BEMIDJI—Two regional experts on wolves will discuss the impact of the removal of the gray wolf from the Endangered Species Act from 5 to 7 p.m. Thursday, June 13 at the Bemidji Public Library.
Barry Babcock of Laporte and Robert J. Shimek of the White Earth Reservation will be talking about the removal of the gray wolf and the impacts a possible recreational hunt season on the population of wolves in Minnesota.
According to figures from the Minnesota Department of Natural Resources, the state’s wolf population in 2018 remains above the state’s minimum goal of at least 1,600 wolves.
The debate of recreational of wolves comes after a proposal by U.S. Fish and Wildlife Service to make hunting and trapping of wolves legal again if it becomes law again after July 15.
The proposed law plans to restore the rights of management back to the states and tribes after the removal of their endangered protections.
Babcock is the founder of the grassroots organization Jack Pine Coalition and a regular witness on wolf issues at the state Legislature in conjunction with the non-profit group Howling for Wolves.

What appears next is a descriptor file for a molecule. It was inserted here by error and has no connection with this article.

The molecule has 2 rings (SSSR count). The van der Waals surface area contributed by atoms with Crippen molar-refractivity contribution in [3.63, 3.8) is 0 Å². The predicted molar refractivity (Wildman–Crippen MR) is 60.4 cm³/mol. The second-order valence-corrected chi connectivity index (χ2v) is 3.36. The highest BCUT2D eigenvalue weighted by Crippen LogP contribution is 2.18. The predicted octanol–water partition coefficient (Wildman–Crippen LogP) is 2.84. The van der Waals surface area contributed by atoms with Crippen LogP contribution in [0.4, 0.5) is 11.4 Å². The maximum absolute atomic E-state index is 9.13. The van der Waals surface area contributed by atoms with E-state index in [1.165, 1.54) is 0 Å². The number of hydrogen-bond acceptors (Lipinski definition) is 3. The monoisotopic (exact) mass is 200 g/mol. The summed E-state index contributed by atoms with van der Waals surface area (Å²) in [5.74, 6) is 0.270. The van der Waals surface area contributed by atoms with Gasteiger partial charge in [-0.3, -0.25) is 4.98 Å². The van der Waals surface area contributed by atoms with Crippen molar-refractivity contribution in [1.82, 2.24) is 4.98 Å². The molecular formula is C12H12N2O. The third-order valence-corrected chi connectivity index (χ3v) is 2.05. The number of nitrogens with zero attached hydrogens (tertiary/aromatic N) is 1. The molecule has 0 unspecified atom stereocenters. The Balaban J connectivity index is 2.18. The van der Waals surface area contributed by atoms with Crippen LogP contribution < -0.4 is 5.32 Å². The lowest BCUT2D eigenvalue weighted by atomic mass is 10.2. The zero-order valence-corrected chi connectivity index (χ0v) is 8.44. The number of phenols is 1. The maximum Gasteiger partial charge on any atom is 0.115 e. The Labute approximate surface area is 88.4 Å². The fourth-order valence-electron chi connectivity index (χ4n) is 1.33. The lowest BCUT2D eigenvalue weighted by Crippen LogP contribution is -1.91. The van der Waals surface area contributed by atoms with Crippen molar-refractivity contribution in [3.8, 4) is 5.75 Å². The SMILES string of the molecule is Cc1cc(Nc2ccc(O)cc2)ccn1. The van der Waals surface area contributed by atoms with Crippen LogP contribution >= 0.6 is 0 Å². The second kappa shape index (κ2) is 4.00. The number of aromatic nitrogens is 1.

Shimek will speak about the importance of the wolf to the Anishinaabe culture and spiritual beliefs. The speakers hope to create a dialogue to talk about middle ground solutions to the new legislative acts regarding wolves.
The Bemidji Public Library wolf display and speakers are presented by Howling for Wolves, a nonprofit organization, dedicated to finding solutions to protect gray wolves and increase tolerance of them. Founded in 2012 by Dr. Maureen Hackett, it is opposed to recreational hunting and trapping of wolves.
The Bemidji Public Library is located at 509 America Ave. NW.
The U.S Fish and Wildlife Service has created a forum for public comment on its gray wolf proposal. Anyone who wishes to comment can do so athttps://www.regulations.gov/document?D=FWS-HQ-ES-2018-0097-0001